If a few of the matters that I propose to place before the House appear to be a little parochial may I respectfully submit that if honourable members examine them they will see they are not parochial but are of extreme importance to the whole of this nation. The first subject I deal with- I spoke at some length on this only a week or so ago in this House- is the situation in the cattle industry. I refer specifically to the cattle producer. It was said here tonight by the honourable member for Corio (Mr Scholes), a man for whom I have a great deal of respect, that the Deputy Prime Minister (Mr Anthony) displayed some sort of lack of concern for the consumer. The insinuation was that if producers adopted the Deputy Prime Minister's suggestion- that is, that there should be a dribbling of stock into the saleyards rather than a great flood of stock- that would necessarily mean a higher price for the producer. It certainly would but it would not mean a higher price to the consumer. The Deputy Prime Minister made clear what is obvious to those of us who are involved in matters such as these that there would be a little less for the in-between man. If there is consideration for the workers then the huge and unreasonable costs that are involved, not so much through decisions which affect industrial awards and arbitration matters but because of the actions of certain groups of people in the Australian Meat Industry Employees Union who are intent on bringing the industry to a standstill from time to time, could be reduced. I include among those people a few who are not members of that union -meat inspectors. Some of these- and let me be quite explicit- it is alleged cause much more industrial unrest and stoppages than the actual knockabout worker involved in the industry. I will not enlarge on this subject except to say that I am sure the Government is now acutely aware of the necessity to have not dollars but legislation for the industry. The industry is not asking for money. It is asking for legislation which at least will take some of the cream which is now going to exporters and to others and bring it back to the producers because almost everyone who is a part of our rural scene in the non-metropolitan areas of this nation is dependent on them. Our small towns and our workers in local authorities depend for their survival on the prosperity of this industry.

Maybe this does sound parochial because I propose to talk about one particular project in this nation but it is a project that supports an industry which is one of the largest industrial complexes of its kind in the world and it is in my own city of Mount Isa. There is a dam there. I am talking of a single dam but it is a dam that provides water to stimulate an industry which provides millions of dollars each year to the whole nation. The situation is simple. If this dam is not funded by a federal contribution it will mean that the people in this area will be faced with annual rates of somewhere near $500. If this charge is added to the cost of living in this remote area 600 miles from the coast with all the penalties that are involved in living in such a locality, the situation will become intolerable. I firmly believe that the Government will give sympathetic consideration to providing some assistance for these people. I make this earnest appeal in what is an important speech for any member, namely his speech in the Address-in-Reply debate, when a member can bring home matters which are of huge importance to his people. It is our duty to do this. I shall press that matter further. I have had the Minister Assisting the Treasurer (Mr Eric Robinson) come out to my electorate. He is now familiar with the situation as is the Minister for National Resources (Mr Anthony), who is my Leader, and my senior Leader, the Prime Minister (Mr Malcolm Fraser). We hope that there will be a smile from Cabinet. Even the Minister for Immigration and Ethnic Affairs (Mr MacKellar) may assist us in this matter.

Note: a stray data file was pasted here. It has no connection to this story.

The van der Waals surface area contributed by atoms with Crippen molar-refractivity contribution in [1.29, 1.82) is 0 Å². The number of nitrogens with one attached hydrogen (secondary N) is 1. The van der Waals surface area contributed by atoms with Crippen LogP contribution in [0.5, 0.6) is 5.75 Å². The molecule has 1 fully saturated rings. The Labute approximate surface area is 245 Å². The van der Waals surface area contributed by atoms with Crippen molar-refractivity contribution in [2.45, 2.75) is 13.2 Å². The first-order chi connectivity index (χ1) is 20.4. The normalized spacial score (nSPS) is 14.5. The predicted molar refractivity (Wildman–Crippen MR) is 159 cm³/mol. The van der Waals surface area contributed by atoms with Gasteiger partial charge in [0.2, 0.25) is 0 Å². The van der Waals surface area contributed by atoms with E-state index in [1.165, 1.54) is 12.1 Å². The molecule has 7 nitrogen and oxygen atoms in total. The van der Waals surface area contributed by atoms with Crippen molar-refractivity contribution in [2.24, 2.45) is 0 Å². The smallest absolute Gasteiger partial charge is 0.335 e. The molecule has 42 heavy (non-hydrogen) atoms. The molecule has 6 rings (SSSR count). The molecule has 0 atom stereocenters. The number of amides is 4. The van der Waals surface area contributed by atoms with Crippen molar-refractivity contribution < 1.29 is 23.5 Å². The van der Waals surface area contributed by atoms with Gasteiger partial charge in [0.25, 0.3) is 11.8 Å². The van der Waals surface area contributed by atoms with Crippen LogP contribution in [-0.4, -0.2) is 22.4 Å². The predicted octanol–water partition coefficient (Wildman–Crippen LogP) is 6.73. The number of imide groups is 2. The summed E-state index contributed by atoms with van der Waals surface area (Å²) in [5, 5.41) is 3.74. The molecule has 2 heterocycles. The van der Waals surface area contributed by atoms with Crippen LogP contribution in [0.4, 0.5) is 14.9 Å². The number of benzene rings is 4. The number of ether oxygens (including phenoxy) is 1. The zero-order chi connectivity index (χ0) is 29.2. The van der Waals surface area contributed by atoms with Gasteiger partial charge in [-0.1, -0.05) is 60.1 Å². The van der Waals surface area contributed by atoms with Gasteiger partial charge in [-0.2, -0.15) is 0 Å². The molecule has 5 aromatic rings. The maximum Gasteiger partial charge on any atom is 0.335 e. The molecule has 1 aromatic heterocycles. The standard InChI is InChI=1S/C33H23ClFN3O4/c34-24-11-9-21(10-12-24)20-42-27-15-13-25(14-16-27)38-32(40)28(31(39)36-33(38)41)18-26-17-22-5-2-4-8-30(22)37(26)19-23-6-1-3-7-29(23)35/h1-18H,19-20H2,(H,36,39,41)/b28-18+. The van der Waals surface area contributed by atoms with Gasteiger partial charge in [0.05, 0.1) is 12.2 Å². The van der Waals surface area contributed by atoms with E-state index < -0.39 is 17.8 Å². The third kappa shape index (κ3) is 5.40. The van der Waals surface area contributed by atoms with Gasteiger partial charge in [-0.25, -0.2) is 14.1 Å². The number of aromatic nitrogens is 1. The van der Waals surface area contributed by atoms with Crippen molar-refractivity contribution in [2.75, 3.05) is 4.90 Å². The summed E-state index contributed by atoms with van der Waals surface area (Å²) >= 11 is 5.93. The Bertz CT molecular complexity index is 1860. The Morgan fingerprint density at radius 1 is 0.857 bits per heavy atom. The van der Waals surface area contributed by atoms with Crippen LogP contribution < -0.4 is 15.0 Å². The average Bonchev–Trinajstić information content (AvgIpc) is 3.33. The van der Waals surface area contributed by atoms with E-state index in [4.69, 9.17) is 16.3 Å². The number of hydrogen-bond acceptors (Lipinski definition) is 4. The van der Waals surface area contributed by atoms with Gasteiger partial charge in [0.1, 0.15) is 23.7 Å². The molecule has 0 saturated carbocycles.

I point out to the House that we have the great privilege of having in the gallery tonight one of the greatest figures, if not the greatest figure, in local government in Australia. I refer to Sir Harold Behan- a man who has devoted his entire life to local government. It is with a great deal of pleasure that I recognise that he is in the gallery tonight. I am not speaking for my own benefit; he is not in a position to further my prospects. I also refer to other people such as Andy Walls, who is now the liaison officer between the whole of local government in Australia and our various committees in Canberra. This is the crux of what I am about to say. This Government has created 5 specific committees which have as a very important part of their responsibilities the task of looking after the local government movement throughout Australia. I say to all the local government people of Australia that we have a most sympathetic Prime

Minister. There is an open door whenever one wants to discuss matters of local government. We have a sympathetic Ministry. I would say that we are on the verge of a great era for local government. I feel that local government will be given powers which will enhance its responsibilities and, much more importantly, it will be given sufficient finance to carry out those responsibilities.